Hurricane Ivan, 2004

Hurricane Ivan made landfall just west of Gulf Shores, Alabama as a Category 3 hurricane with 120 mph winds on September 16, 2004. Though not technically a Florida landfall, Ivan did tremendous damage in the Florida Panhandle, bringing the highest water levels on record to Pensacola, FL: 9.54’ above MHHW (records go back to 1923). Ivan killed 57 and did $27.9 billion in damage to the U.S. The 117 tornadoes spawned by Ivan were a record for a landfalling hurricane.

Ivan brought a storm surge of 10 - 15 ft from Destin in the Florida panhandle westward to Mobile Bay/Baldwin County, Alabama. Storm surge values of 6 - 9 ft were observed from Destin eastward to St. Marks in the Florida Big Bend region. Lesser values of storm surge continued east and southward along the Florida west coast, with 3.5 ft reported in Hillsborough Bay/Tampa Bay.

Ivan
Figure 2. Hurricane Ivan as seen from the ISS on September 11, 2004. At the time, Ivan was a Category 5 hurricane with 165 mph winds.

Ivan caused extensive damage to coastal and inland areas of the United States. Portions of the Interstate 10 bridge system across Pensacola Bay, Florida were severely damaged in several locations as a result of severe wave action on top of the 10 - 15 ft storm surge. As much as a quarter-mile of the bridge collapsed into the bay. The U.S Highway 90 Causeway across the northern part of the bay was also heavily damaged. To the south of Pensacola, Florida, Perdido Key bore the brunt of Ivan's fury and was essentially leveled.

Opal

Hurricane Opal, 1995

The most recent October landfalling hurricane in Florida’s Panhandle was Hurricane Opal, which made landfall near the Okaloosa-Santa Rosa county line as a Category 3 hurricane with 125 mph winds on October 4, 1995. Opal killed 13 people in the U.S., and did $7.8 billion in damage (2018 dollars). Only one of the U.S. deaths was in Florida (from a tornado). Nine deaths occurred in Georgia, five of them from falling trees.

Opal had was a high-end Category 4 hurricane with 150 mph winds less than 12 hours before landfall, but then weakened apruptly. However, these powerful winds piled up a huge storm surge with high waves on top that inundated the coast up to 15 – 20 feet above sea level just east of Miramar Beach. Opal set the all-time high water mark at Panama City, FL (records since 1973) of 5.72 ft above MHHW. Opal’s surge was responsible for the majority of the storm’s damage, though wind damage was also severe. The storm surge destroyed a ½-mile length of US-98, making it an 'inlet' of Choctawhatchee Bay. See a SLOSH model animation of Opal's storm surge here.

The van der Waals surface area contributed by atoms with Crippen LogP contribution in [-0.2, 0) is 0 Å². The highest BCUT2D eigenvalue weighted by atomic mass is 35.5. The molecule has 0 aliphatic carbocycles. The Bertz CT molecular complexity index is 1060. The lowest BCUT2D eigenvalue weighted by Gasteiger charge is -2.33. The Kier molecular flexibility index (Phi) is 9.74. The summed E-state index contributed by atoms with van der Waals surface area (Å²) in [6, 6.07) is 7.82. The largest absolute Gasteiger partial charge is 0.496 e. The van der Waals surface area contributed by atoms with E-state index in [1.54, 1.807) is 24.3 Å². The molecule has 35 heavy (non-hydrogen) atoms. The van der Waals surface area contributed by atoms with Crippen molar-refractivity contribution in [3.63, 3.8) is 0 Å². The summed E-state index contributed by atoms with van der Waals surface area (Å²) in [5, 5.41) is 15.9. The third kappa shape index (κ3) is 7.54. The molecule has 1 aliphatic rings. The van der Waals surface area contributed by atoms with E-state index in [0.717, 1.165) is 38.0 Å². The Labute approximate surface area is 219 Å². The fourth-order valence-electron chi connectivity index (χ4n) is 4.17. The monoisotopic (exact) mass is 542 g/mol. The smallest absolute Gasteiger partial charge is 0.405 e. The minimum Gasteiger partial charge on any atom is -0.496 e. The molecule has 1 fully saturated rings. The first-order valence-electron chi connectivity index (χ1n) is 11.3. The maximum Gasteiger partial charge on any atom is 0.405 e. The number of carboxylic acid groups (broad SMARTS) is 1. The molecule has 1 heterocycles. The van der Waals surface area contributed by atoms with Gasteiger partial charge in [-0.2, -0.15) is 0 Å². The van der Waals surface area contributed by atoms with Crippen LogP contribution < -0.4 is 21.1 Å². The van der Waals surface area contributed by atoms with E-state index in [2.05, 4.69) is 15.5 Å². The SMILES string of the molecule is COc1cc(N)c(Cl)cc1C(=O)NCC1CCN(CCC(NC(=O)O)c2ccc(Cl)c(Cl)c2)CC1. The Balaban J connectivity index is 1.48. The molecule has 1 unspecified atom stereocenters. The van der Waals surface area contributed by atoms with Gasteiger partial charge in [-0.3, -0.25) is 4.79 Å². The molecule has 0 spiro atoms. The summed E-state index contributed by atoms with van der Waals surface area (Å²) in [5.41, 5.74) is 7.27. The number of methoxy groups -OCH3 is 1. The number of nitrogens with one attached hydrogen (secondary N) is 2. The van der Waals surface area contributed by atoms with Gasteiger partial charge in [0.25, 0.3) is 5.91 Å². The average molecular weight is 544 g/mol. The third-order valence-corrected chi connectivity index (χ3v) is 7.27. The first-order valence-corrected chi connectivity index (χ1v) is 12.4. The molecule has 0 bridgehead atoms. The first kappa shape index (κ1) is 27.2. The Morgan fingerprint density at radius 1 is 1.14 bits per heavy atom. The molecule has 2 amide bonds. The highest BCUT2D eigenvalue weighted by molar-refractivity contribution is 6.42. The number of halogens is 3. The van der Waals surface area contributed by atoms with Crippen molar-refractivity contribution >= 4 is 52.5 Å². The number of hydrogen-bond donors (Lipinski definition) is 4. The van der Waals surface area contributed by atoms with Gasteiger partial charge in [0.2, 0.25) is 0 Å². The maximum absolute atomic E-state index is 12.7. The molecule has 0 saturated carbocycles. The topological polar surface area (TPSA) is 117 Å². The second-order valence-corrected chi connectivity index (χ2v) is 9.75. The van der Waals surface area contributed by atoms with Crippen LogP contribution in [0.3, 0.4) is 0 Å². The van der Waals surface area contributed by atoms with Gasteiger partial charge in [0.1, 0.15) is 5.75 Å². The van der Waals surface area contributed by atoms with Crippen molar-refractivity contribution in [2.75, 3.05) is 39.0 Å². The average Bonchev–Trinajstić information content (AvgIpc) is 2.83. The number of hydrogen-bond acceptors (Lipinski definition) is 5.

Like Hurricane Michael of 2018, Opal got its start in a Central American Gyre—a large area of low pressure over Central America associated with the monsoon flow there (see tweet above). These gyres typically generate extreme rains over Central America and Mexico, and the one associated with Opal was blamed for 31 flooding deaths in Guatemala and 19 in Mexico. Michael's rains are being blamed for at least 13 deaths in Central America, according to weather.com.

Kate

Hurricane Kate, 1985

One other analogue storm to consider is Hurricane Kate, which made landfall as a Category 2 hurricane with 100 mph winds just west of Apalachicola, FL on November 21, 1985. Kate killed five in the U.S., and did less than $1 billion in damage. Most of the damage was due to storm surge; Kate brought a storm surge as high as 11 ft to Cape San Blas, FL.

We'll have an update on Hurricane Michael this evening.

The Weather Company’s primary journalistic mission is to report on breaking weather news, the environment and the importance of science to our lives. This story does not necessarily represent the position of our parent company, IBM.

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Dr. Jeff Masters

Dr. Jeff Masters co-founded Weather Underground in 1995, and flew with the NOAA Hurricane Hunters from 1986-1990.

jeff.masters@weather.com